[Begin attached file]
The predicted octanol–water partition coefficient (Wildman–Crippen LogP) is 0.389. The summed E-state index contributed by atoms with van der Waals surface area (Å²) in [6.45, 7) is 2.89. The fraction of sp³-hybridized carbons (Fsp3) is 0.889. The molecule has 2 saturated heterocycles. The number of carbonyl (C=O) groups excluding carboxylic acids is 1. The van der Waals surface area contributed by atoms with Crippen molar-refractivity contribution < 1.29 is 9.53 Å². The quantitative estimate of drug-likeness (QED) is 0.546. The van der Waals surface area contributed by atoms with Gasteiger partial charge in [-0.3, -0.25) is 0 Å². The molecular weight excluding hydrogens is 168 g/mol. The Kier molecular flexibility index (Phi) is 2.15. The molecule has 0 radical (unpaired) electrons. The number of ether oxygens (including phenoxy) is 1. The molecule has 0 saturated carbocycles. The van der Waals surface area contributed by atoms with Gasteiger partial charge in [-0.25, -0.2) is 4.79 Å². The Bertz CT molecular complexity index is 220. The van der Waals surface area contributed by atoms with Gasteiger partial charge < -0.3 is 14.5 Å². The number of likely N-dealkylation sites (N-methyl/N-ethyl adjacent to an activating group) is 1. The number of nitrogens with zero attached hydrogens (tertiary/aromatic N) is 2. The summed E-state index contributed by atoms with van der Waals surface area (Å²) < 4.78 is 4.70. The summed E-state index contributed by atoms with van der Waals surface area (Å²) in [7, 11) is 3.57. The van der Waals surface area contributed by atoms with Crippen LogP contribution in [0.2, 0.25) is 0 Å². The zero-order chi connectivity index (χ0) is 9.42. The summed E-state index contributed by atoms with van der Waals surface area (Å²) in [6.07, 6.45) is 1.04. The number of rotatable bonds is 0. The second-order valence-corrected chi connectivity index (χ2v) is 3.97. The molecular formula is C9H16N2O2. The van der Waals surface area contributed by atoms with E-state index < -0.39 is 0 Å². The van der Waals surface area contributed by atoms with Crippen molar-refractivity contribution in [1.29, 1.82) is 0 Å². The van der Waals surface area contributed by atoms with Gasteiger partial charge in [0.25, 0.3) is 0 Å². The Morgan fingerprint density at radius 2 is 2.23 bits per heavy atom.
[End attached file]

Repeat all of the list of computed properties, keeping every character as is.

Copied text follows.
The predicted octanol–water partition coefficient (Wildman–Crippen LogP) is 0.389. The summed E-state index contributed by atoms with van der Waals surface area (Å²) in [6.45, 7) is 2.89. The fraction of sp³-hybridized carbons (Fsp3) is 0.889. The molecule has 2 saturated heterocycles. The number of carbonyl (C=O) groups excluding carboxylic acids is 1. The van der Waals surface area contributed by atoms with Crippen molar-refractivity contribution < 1.29 is 9.53 Å². The quantitative estimate of drug-likeness (QED) is 0.546. The van der Waals surface area contributed by atoms with Gasteiger partial charge in [-0.3, -0.25) is 0 Å². The molecular weight excluding hydrogens is 168 g/mol. The Kier molecular flexibility index (Phi) is 2.15. The molecule has 0 radical (unpaired) electrons. The number of ether oxygens (including phenoxy) is 1. The molecule has 0 saturated carbocycles. The van der Waals surface area contributed by atoms with Gasteiger partial charge in [-0.25, -0.2) is 4.79 Å². The Bertz CT molecular complexity index is 220. The van der Waals surface area contributed by atoms with Gasteiger partial charge < -0.3 is 14.5 Å². The number of likely N-dealkylation sites (N-methyl/N-ethyl adjacent to an activating group) is 1. The number of nitrogens with zero attached hydrogens (tertiary/aromatic N) is 2. The summed E-state index contributed by atoms with van der Waals surface area (Å²) < 4.78 is 4.70. The summed E-state index contributed by atoms with van der Waals surface area (Å²) in [7, 11) is 3.57. The van der Waals surface area contributed by atoms with Crippen LogP contribution in [0.2, 0.25) is 0 Å². The zero-order chi connectivity index (χ0) is 9.42. The summed E-state index contributed by atoms with van der Waals surface area (Å²) in [6.07, 6.45) is 1.04. The number of rotatable bonds is 0. The second-order valence-corrected chi connectivity index (χ2v) is 3.97. The molecular formula is C9H16N2O2. The van der Waals surface area contributed by atoms with E-state index < -0.39 is 0 Å². The van der Waals surface area contributed by atoms with Crippen molar-refractivity contribution in [1.29, 1.82) is 0 Å². The van der Waals surface area contributed by atoms with Gasteiger partial charge in [0.25, 0.3) is 0 Å². The Morgan fingerprint density at radius 2 is 2.23 bits per heavy atom.